6) Mr Whiting said that work was being done with Locate in Kent to try to ensure Kent was not left out of the Government's levelling up agenda. Kent had a number of areas of high deprivation, and it was considered important for the Government to recognise this when relocating departments out of London to other parts of the country.
The London Resort had submitted its application for a Direct Consent Order, or DCO, to Government. KCC was supportive of this huge project, which had the potential for massive economic benefit to Kent. However, there were specific areas of concern including transport and environmental matters. Work would continue with the development company and KCC was to make a formal submission to the DCO.
The Kent and Medway Growth Hub helpline had seen an increase in calls. Intelligence was used to help inform government of the issues businesses were having in Kent. Hospitality remained the most affected sector.
The Growth Hub also reported that its conversations with businesses suggested many firms had stockpiled or deferred their orders to avoid any potential issues with transporting goods across the channel post-transition. There was an expectation that cross-channel traffic would start to increase as those stockpiles reduced and businesses started to better understand the new customs clearance arrangements,
The Rural Sector had been hit by the Covid pandemic and the extreme weather conditions in the past year. DEFRA reported a sharp drop in agricultural contribution to the UK economy, which was down by some 10% overall, with crop outputs down by one-fifth. The outcomes of the KCC Scrutiny Committee's Short Focussed Inquiry into the Farming Economy were awaited.
KCC’s inaugural Infrastructure Funding Statement was live on kent.gov.uk. It was a summary of all financial and non-financial developer contributions that KCC had been involved with over the course of the financial year. The statement included information on Section 106, legal agreements under the Community Infrastructure Levy, examples of infrastructure projects delivered and planned. Provision of good infrastructure was considered key to unlocking Kent's potential, and the annual statement showed how the monies received were being spent to deliver that infrastructure.
7) Mr Hill said that the latest lockdown had not changed the position for Community Services from Tier 4 restrictions. Parks, as well as car parks, play areas and toilets were open. There had been heavy usage of Public Rights of Way which had resulted in wear and tear in the wet weather conditions.
Libraries were to continue to provide full digital services and would be offering a click and collect book service from 33 open libraries for 2.5 days a week. The public computer provision remained suspended for staff safety reasons. Mobile Library Service ‘select and collect’ was to continue as would the Home Library Service, Prison Library Service and the postal loan service for the blind and partially sighted.
Registration of deaths via the telephone was to continue and there had been an increased workload with more deaths registered. Birth registrations were paused while staff focus on death registration, except for in emergencies. This was to be kept under review.
Wedding ceremonies were suspended during lockdown except for in exceptional circumstances.
KCC had to ‘stand up’ the Aylesford Temporary Place of Rest because of the pressure on mortuary facilities across the county. The urgent requirement only emerged on 30th December and despite it being the Christmas period with many contractors away, KCC was able to stand up Aylesford in 48 hours to make it operational by 2pm on New Year’s Day. This was a herculean effort by partners in KCC and the KRF to bring forward in hours a facility which normally would take weeks to commission.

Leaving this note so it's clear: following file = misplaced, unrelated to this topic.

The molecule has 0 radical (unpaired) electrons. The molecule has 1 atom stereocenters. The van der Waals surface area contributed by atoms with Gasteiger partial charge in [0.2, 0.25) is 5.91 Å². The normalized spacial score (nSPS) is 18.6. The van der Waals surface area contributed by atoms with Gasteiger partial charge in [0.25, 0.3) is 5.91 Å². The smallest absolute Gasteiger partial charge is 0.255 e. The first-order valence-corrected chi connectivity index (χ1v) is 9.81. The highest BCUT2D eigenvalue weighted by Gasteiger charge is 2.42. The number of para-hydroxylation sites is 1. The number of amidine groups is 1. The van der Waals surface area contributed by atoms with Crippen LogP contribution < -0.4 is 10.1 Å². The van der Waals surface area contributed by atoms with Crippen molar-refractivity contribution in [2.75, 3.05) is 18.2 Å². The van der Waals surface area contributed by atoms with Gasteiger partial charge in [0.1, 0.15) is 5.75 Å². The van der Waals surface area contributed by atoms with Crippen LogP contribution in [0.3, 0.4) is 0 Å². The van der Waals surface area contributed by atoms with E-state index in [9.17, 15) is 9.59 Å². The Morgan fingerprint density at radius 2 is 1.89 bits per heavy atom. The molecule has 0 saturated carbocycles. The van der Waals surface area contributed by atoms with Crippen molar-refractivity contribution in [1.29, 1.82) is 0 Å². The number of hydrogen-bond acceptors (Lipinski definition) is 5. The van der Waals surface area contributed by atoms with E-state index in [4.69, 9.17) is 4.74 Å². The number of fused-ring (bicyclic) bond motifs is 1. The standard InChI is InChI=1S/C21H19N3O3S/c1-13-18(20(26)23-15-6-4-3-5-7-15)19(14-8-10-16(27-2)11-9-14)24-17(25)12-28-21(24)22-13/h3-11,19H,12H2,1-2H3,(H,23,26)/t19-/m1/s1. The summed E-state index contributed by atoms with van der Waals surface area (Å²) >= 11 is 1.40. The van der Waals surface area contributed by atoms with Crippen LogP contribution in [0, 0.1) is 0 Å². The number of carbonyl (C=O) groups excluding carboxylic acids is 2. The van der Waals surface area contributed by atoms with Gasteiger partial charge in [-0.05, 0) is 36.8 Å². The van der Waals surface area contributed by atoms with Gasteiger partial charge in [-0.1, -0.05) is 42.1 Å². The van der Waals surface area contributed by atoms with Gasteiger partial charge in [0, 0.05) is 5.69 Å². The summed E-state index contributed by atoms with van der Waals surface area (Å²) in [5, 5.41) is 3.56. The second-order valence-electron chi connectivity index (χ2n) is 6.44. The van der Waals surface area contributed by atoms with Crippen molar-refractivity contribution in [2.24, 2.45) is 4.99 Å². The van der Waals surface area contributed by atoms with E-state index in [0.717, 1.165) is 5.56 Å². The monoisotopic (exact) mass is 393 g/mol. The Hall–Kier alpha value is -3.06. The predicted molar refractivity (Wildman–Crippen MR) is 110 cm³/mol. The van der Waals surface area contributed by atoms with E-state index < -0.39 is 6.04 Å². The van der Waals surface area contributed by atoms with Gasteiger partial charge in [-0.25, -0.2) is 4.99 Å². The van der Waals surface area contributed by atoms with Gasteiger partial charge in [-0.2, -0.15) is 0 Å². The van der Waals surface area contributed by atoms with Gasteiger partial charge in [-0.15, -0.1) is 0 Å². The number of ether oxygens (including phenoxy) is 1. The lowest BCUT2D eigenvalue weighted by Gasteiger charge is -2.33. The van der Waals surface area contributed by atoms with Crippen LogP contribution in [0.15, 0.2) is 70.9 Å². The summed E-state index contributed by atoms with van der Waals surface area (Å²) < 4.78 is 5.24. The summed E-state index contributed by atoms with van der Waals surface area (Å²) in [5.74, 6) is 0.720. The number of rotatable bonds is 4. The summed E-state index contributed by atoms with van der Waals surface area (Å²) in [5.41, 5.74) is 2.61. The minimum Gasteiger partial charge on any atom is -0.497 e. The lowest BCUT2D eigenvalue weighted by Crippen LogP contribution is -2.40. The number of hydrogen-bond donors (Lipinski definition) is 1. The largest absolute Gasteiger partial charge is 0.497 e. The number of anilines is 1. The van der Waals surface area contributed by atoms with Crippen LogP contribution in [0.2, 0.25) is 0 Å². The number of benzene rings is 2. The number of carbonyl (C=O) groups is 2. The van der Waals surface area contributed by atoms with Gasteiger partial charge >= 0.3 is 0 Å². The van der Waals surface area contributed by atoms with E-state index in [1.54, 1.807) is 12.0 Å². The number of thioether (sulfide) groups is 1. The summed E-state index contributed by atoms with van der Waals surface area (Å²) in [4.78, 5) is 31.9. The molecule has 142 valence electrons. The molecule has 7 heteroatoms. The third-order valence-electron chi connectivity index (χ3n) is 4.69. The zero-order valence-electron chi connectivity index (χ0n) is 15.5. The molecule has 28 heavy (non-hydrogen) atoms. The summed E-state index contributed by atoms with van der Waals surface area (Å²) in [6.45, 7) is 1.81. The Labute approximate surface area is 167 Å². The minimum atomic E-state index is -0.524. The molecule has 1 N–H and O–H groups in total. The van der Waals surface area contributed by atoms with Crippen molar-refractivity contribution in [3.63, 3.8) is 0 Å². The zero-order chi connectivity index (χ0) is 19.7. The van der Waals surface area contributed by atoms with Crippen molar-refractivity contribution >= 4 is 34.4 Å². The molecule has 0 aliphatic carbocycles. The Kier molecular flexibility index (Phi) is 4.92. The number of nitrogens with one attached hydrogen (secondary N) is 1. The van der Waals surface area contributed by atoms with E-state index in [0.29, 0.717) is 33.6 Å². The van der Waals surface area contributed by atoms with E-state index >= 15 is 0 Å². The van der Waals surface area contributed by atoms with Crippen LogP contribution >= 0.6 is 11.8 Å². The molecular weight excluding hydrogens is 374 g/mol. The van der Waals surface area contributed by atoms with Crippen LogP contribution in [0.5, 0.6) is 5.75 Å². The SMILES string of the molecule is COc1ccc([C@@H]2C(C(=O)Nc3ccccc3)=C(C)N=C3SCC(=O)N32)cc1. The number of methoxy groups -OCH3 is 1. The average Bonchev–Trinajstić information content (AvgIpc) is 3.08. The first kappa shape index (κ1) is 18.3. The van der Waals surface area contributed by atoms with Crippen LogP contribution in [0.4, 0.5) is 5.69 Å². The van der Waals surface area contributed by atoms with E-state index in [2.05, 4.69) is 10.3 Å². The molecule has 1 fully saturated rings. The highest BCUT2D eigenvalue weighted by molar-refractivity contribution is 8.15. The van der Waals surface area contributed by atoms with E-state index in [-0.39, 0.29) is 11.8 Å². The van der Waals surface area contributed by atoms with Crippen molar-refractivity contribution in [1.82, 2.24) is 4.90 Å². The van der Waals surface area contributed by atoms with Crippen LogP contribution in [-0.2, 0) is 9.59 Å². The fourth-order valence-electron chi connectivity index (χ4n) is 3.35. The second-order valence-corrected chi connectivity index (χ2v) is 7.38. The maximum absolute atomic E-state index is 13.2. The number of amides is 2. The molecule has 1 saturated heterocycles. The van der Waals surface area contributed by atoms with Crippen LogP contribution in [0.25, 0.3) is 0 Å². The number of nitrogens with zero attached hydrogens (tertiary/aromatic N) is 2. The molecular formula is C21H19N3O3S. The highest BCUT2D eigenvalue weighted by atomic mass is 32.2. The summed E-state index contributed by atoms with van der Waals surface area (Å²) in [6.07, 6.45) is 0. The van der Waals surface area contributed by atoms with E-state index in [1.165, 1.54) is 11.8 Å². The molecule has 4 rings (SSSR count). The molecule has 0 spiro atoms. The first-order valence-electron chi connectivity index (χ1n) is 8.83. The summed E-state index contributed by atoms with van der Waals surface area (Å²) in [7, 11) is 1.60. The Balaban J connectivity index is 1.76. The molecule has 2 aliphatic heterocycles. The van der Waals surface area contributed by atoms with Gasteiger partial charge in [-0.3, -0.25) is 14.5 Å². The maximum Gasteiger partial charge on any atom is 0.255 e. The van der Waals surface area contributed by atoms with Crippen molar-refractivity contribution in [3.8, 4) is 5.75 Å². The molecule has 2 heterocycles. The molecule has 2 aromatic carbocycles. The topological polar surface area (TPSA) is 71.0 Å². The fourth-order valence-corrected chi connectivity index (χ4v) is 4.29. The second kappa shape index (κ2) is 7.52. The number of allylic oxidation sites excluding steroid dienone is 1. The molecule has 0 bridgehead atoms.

Trading Standards were taking on increased enforcement action as a result of lockdown, working with Kent Police. This was expected to continue and it was anticipated that when there was full resumption of freight traffic across the channel, there could be a shortage of trained Trading Standards officers. These were difficult to recruit and needed time to train.
8) Mrs Prendergast said that an e-newsletter had been sent to residents and organisations. The e-newsletter gave information on lockdown and support available, the latest on Test and Trace, regulations for people and freight travelling to the EU and details of the draft Budget. Kent Communications were emphasising crucial actions relating to the pandemic such as symptom free testing.
There was continuous review of health & safety, HR policies and guidance so that staff could continue to work safely, providing vital support to residents and service users.
9) Mr Oakford said that the draft Budget was published on 6 January 2021 and it was felt that it was a sound and balanced budget. KCC had received a generous financial settlement from central government and had been able to improve the financial resilience of Council. However, savings would still need to be achieved in the coming year and the Council would need to deal with the incremental pressures and impact on both Adults and Children’s Services from the pandemic.
The Property Team had received notice before Christmas regarding the set up of 24 mass testing sites in Kent. Outstanding work was done over the Christmas period to identify and prepare sites, and persuading contractors to work. 12 of 24 sites were operational, with the remainder due to open imminently.
Thanks were given to Democratic Services, who had managed to keep the Council running through an extremely busy time. Thanks were given to all KCC staff who had worked over the Christmas period.
10) Mr Gough said that there had been extraordinary challenges for KCC in the Christmas period. There had been a sudden and major impact on Kent’s highways with French authorities stopping travel across the Channel due to concerns around the new strain of Covid. Urgent support was required for those affected, both those who were not able to travel and communities in Kent. Organisations within the Council, Kent Resilience Forum, as well as private companies, voluntary organisations and community groups had responded and this work was acknowledged. Work was being undertaken to minimise any future disruption.